Pearls Before Breakfast
For the Washington Post story on this topic that one a Pulitzer Prize, see

> Washington, DC Metro Station on a cold January morning in 2007. The
> man with a violin played six Bach pieces for about 45 minutes. During
> that time approximately two thousand people went through the station,
> most of them on their way to work. After 3 minutes a middle aged man
> noticed there was a musician playing. He slowed his pace and stopped
> for a few seconds and then hurried to meet his schedule.
> 4 minutes later:
> The violinist received his first dollar: a woman threw the money in
> the hat and, without stopping, continued to walk.
> 6 minutes:
> A young man leaned against the wall to listen to him, then looked at
> his watch and started to walk again.
> 10 minutes:
> A 3-year old boy stopped but his mother tugged him along hurriedly.
> The kid stopped to look at the violinist again, but the mother pushed
> hard and the child continued to walk, turning his head all the time.
> This action was repeated by several other children.. Every parent,
> without exception, forced their children to move on quickly.
> 45 minutes:
> The musician played continuously. Only 6 people stopped and listened
> for a short while. About 20 gave money but continued to walk at their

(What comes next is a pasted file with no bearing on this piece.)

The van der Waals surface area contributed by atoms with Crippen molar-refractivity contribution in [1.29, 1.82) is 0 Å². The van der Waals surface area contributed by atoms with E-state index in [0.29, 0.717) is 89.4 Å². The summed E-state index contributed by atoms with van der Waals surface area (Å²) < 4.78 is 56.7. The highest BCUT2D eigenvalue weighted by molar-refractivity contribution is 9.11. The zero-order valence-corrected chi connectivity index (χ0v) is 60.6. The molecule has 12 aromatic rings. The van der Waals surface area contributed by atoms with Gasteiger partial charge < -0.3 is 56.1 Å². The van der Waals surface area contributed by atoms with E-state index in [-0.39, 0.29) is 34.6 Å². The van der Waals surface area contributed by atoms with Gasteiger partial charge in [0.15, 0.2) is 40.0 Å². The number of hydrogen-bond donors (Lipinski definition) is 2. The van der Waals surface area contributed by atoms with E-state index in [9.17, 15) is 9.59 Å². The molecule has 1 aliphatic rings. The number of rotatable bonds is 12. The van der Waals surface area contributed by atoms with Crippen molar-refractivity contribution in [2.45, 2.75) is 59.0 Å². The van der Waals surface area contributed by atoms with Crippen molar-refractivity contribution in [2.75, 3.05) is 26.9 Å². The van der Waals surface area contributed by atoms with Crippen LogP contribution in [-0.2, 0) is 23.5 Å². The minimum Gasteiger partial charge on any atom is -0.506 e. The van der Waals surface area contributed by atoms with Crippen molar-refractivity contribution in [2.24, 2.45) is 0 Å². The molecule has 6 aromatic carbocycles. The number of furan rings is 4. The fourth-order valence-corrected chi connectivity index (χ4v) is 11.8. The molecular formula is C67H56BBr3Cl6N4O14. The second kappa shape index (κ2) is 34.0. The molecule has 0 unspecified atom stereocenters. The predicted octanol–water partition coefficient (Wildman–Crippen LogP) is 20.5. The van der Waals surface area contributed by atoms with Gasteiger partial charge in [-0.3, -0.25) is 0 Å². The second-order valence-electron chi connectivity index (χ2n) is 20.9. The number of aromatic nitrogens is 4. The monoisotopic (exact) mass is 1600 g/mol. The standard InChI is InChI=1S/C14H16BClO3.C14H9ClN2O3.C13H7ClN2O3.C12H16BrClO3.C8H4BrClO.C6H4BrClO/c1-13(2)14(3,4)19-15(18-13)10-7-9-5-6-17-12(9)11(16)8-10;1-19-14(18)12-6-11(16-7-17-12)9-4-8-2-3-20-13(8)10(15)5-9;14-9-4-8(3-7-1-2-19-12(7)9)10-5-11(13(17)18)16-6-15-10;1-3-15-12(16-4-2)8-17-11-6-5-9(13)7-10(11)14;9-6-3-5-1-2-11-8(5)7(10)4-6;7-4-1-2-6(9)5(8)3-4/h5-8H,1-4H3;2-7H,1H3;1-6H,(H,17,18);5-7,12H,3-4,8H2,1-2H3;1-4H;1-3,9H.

> normal pace. The man collected a total of $32.
> 1 hour:
> He finished playing and silence took over. No one noticed. No one
> applauded, nor was there any recognition.
> No one knew this, but the violinist was Joshua Bell, one of the
> greatest musicians in the world. He played one of the most intricate
> pieces ever written, with a violin worth $3.5 million dollars. Two
> days before, Joshua Bell sold out a theater in Boston where the seats
> averaged $100.
> This is a true story. Joshua Bell playing incognito in the metro
> station was organized by the Washington Post as part of a social
> experiment about perception, taste and people's priorities. The
> questions raised: in a commonplace environment at an inappropriate
> hour, do we perceive beauty? Do we stop to appreciate it? Do we
> recognize talent in an unexpected context?
> One possible conclusion reached from this experiment could be this:
> If we do not have a moment to stop and listen to one of the best
> musicians in the world, playing some of the finest music ever written,
> with one of the most beautiful instruments ever made.....
> How many other things are we missing?